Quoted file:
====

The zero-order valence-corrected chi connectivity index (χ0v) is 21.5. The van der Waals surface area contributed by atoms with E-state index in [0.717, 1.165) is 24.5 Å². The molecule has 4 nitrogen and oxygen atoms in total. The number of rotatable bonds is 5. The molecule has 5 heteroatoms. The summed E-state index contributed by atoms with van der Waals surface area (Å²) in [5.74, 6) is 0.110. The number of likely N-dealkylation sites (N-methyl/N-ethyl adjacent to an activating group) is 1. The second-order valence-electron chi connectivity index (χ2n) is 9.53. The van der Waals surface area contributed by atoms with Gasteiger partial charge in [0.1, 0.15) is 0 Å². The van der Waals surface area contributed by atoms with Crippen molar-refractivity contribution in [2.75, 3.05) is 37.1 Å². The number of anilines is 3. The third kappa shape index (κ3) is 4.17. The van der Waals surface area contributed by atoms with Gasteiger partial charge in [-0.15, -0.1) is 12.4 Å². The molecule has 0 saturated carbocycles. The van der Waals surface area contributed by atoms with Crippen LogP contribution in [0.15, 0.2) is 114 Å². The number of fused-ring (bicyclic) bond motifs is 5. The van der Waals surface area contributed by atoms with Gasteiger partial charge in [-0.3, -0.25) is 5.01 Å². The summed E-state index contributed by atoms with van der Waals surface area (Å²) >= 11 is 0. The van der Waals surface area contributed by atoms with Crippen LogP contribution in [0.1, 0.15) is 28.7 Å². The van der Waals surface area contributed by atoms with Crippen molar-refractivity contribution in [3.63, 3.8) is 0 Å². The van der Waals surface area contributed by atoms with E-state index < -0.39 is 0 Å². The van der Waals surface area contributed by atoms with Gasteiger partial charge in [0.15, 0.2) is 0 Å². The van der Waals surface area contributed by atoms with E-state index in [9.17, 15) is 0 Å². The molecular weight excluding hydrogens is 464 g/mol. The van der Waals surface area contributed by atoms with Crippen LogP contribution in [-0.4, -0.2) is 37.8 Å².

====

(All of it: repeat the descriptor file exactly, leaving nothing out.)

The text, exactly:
The zero-order valence-corrected chi connectivity index (χ0v) is 21.5. The van der Waals surface area contributed by atoms with E-state index in [0.717, 1.165) is 24.5 Å². The molecule has 4 nitrogen and oxygen atoms in total. The number of rotatable bonds is 5. The molecule has 5 heteroatoms. The summed E-state index contributed by atoms with van der Waals surface area (Å²) in [5.74, 6) is 0.110. The number of likely N-dealkylation sites (N-methyl/N-ethyl adjacent to an activating group) is 1. The second-order valence-electron chi connectivity index (χ2n) is 9.53. The van der Waals surface area contributed by atoms with Gasteiger partial charge in [0.1, 0.15) is 0 Å². The van der Waals surface area contributed by atoms with Crippen molar-refractivity contribution in [2.75, 3.05) is 37.1 Å². The number of anilines is 3. The third kappa shape index (κ3) is 4.17. The van der Waals surface area contributed by atoms with Gasteiger partial charge in [-0.15, -0.1) is 12.4 Å². The molecule has 0 saturated carbocycles. The van der Waals surface area contributed by atoms with Crippen LogP contribution in [0.15, 0.2) is 114 Å². The number of fused-ring (bicyclic) bond motifs is 5. The van der Waals surface area contributed by atoms with Gasteiger partial charge in [-0.3, -0.25) is 5.01 Å². The summed E-state index contributed by atoms with van der Waals surface area (Å²) >= 11 is 0. The van der Waals surface area contributed by atoms with Crippen LogP contribution in [0.1, 0.15) is 28.7 Å². The van der Waals surface area contributed by atoms with Crippen molar-refractivity contribution in [3.63, 3.8) is 0 Å². The van der Waals surface area contributed by atoms with E-state index < -0.39 is 0 Å². The van der Waals surface area contributed by atoms with Gasteiger partial charge in [0.15, 0.2) is 0 Å². The van der Waals surface area contributed by atoms with E-state index in [9.17, 15) is 0 Å². The molecular weight excluding hydrogens is 464 g/mol. The van der Waals surface area contributed by atoms with Crippen LogP contribution in [-0.4, -0.2) is 37.8 Å².